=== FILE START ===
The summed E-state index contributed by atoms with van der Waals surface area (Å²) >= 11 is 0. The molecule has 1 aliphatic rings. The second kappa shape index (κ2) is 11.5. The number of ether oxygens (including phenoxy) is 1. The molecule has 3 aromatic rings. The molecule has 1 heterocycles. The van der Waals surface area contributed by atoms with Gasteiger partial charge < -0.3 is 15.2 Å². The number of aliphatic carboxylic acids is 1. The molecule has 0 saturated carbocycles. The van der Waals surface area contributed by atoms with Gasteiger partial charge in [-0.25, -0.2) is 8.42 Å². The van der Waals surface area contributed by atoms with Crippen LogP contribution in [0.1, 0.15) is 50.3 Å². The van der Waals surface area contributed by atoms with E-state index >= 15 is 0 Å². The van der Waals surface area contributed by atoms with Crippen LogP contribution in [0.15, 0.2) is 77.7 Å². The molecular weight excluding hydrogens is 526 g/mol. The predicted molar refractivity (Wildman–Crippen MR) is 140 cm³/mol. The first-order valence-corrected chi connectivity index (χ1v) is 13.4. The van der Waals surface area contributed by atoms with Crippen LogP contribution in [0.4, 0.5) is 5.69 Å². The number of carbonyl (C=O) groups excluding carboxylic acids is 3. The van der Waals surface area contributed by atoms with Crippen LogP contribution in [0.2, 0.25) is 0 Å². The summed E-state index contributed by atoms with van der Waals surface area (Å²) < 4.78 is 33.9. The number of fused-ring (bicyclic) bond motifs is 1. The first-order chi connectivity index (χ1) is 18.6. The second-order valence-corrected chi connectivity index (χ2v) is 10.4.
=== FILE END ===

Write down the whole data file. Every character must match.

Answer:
The summed E-state index contributed by atoms with van der Waals surface area (Å²) >= 11 is 0. The molecule has 1 aliphatic rings. The second kappa shape index (κ2) is 11.5. The number of ether oxygens (including phenoxy) is 1. The molecule has 3 aromatic rings. The molecule has 1 heterocycles. The van der Waals surface area contributed by atoms with Gasteiger partial charge < -0.3 is 15.2 Å². The number of aliphatic carboxylic acids is 1. The molecule has 0 saturated carbocycles. The van der Waals surface area contributed by atoms with Gasteiger partial charge in [-0.25, -0.2) is 8.42 Å². The van der Waals surface area contributed by atoms with Crippen LogP contribution in [0.1, 0.15) is 50.3 Å². The van der Waals surface area contributed by atoms with E-state index >= 15 is 0 Å². The van der Waals surface area contributed by atoms with Crippen LogP contribution in [0.15, 0.2) is 77.7 Å². The molecular weight excluding hydrogens is 526 g/mol. The predicted molar refractivity (Wildman–Crippen MR) is 140 cm³/mol. The first-order valence-corrected chi connectivity index (χ1v) is 13.4. The van der Waals surface area contributed by atoms with Crippen LogP contribution in [0.4, 0.5) is 5.69 Å². The number of carbonyl (C=O) groups excluding carboxylic acids is 3. The van der Waals surface area contributed by atoms with Crippen LogP contribution in [0.2, 0.25) is 0 Å². The summed E-state index contributed by atoms with van der Waals surface area (Å²) < 4.78 is 33.9. The number of fused-ring (bicyclic) bond motifs is 1. The first-order chi connectivity index (χ1) is 18.6. The second-order valence-corrected chi connectivity index (χ2v) is 10.4.